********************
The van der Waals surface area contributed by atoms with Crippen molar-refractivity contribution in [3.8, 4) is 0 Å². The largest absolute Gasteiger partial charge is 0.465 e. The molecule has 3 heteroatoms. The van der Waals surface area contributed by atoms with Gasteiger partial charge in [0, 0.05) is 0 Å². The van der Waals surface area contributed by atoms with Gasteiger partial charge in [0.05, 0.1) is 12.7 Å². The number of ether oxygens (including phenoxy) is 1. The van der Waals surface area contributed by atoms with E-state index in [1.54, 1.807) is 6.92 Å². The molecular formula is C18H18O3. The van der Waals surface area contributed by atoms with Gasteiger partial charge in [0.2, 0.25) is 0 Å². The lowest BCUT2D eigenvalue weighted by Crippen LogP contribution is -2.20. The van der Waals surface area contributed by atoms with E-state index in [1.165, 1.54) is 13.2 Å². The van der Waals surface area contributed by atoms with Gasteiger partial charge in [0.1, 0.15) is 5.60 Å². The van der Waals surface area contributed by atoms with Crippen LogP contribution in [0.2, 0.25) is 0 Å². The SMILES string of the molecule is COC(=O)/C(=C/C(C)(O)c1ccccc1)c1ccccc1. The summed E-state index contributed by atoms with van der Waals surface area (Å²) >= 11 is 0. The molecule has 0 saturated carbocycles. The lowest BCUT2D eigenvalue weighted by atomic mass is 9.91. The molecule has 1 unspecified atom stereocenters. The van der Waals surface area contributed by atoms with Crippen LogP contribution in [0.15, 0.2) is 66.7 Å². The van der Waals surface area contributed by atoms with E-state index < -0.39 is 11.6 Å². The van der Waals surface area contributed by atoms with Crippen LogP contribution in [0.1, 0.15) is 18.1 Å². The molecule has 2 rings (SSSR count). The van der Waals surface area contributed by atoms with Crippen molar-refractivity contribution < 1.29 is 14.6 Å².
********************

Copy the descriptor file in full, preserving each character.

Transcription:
The van der Waals surface area contributed by atoms with Crippen molar-refractivity contribution in [3.8, 4) is 0 Å². The largest absolute Gasteiger partial charge is 0.465 e. The molecule has 3 heteroatoms. The van der Waals surface area contributed by atoms with Gasteiger partial charge in [0, 0.05) is 0 Å². The van der Waals surface area contributed by atoms with Gasteiger partial charge in [0.05, 0.1) is 12.7 Å². The number of ether oxygens (including phenoxy) is 1. The van der Waals surface area contributed by atoms with E-state index in [1.54, 1.807) is 6.92 Å². The molecular formula is C18H18O3. The van der Waals surface area contributed by atoms with Gasteiger partial charge in [0.2, 0.25) is 0 Å². The lowest BCUT2D eigenvalue weighted by Crippen LogP contribution is -2.20. The van der Waals surface area contributed by atoms with E-state index in [1.165, 1.54) is 13.2 Å². The van der Waals surface area contributed by atoms with Gasteiger partial charge in [0.1, 0.15) is 5.60 Å². The van der Waals surface area contributed by atoms with Crippen LogP contribution in [0.2, 0.25) is 0 Å². The SMILES string of the molecule is COC(=O)/C(=C/C(C)(O)c1ccccc1)c1ccccc1. The summed E-state index contributed by atoms with van der Waals surface area (Å²) >= 11 is 0. The molecule has 0 saturated carbocycles. The lowest BCUT2D eigenvalue weighted by atomic mass is 9.91. The molecule has 1 unspecified atom stereocenters. The van der Waals surface area contributed by atoms with Crippen LogP contribution in [0.15, 0.2) is 66.7 Å². The van der Waals surface area contributed by atoms with E-state index < -0.39 is 11.6 Å². The van der Waals surface area contributed by atoms with Crippen LogP contribution in [0.1, 0.15) is 18.1 Å². The molecule has 2 rings (SSSR count). The van der Waals surface area contributed by atoms with Crippen molar-refractivity contribution < 1.29 is 14.6 Å².